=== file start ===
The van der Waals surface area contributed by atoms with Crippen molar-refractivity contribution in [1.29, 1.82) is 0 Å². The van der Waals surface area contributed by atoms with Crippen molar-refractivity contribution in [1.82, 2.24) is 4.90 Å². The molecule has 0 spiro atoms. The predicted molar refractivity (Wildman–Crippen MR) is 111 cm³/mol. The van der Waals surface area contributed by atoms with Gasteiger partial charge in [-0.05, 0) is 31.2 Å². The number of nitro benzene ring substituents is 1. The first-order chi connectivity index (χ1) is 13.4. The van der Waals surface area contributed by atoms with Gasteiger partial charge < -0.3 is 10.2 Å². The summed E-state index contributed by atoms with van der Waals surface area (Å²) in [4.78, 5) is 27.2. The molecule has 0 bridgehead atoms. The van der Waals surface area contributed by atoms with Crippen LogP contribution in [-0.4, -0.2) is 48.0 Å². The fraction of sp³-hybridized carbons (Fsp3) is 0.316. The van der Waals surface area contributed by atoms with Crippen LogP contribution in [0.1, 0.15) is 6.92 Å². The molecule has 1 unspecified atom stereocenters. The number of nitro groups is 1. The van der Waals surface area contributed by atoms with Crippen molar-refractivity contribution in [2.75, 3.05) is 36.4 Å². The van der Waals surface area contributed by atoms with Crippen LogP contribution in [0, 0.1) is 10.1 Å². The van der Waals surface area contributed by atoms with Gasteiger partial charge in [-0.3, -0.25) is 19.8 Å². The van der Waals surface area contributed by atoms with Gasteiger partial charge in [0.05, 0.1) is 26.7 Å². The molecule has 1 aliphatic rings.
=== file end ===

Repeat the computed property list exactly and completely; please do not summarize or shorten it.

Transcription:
The van der Waals surface area contributed by atoms with Crippen molar-refractivity contribution in [1.29, 1.82) is 0 Å². The van der Waals surface area contributed by atoms with Crippen molar-refractivity contribution in [1.82, 2.24) is 4.90 Å². The molecule has 0 spiro atoms. The predicted molar refractivity (Wildman–Crippen MR) is 111 cm³/mol. The van der Waals surface area contributed by atoms with Gasteiger partial charge in [-0.05, 0) is 31.2 Å². The number of nitro benzene ring substituents is 1. The first-order chi connectivity index (χ1) is 13.4. The van der Waals surface area contributed by atoms with Gasteiger partial charge < -0.3 is 10.2 Å². The summed E-state index contributed by atoms with van der Waals surface area (Å²) in [4.78, 5) is 27.2. The molecule has 0 bridgehead atoms. The van der Waals surface area contributed by atoms with Crippen LogP contribution in [-0.4, -0.2) is 48.0 Å². The fraction of sp³-hybridized carbons (Fsp3) is 0.316. The van der Waals surface area contributed by atoms with Crippen LogP contribution in [0.1, 0.15) is 6.92 Å². The molecule has 1 unspecified atom stereocenters. The number of nitro groups is 1. The van der Waals surface area contributed by atoms with Crippen molar-refractivity contribution in [2.75, 3.05) is 36.4 Å². The van der Waals surface area contributed by atoms with Crippen LogP contribution in [0, 0.1) is 10.1 Å². The van der Waals surface area contributed by atoms with Gasteiger partial charge in [-0.3, -0.25) is 19.8 Å². The van der Waals surface area contributed by atoms with Gasteiger partial charge in [0.05, 0.1) is 26.7 Å². The molecule has 1 aliphatic rings.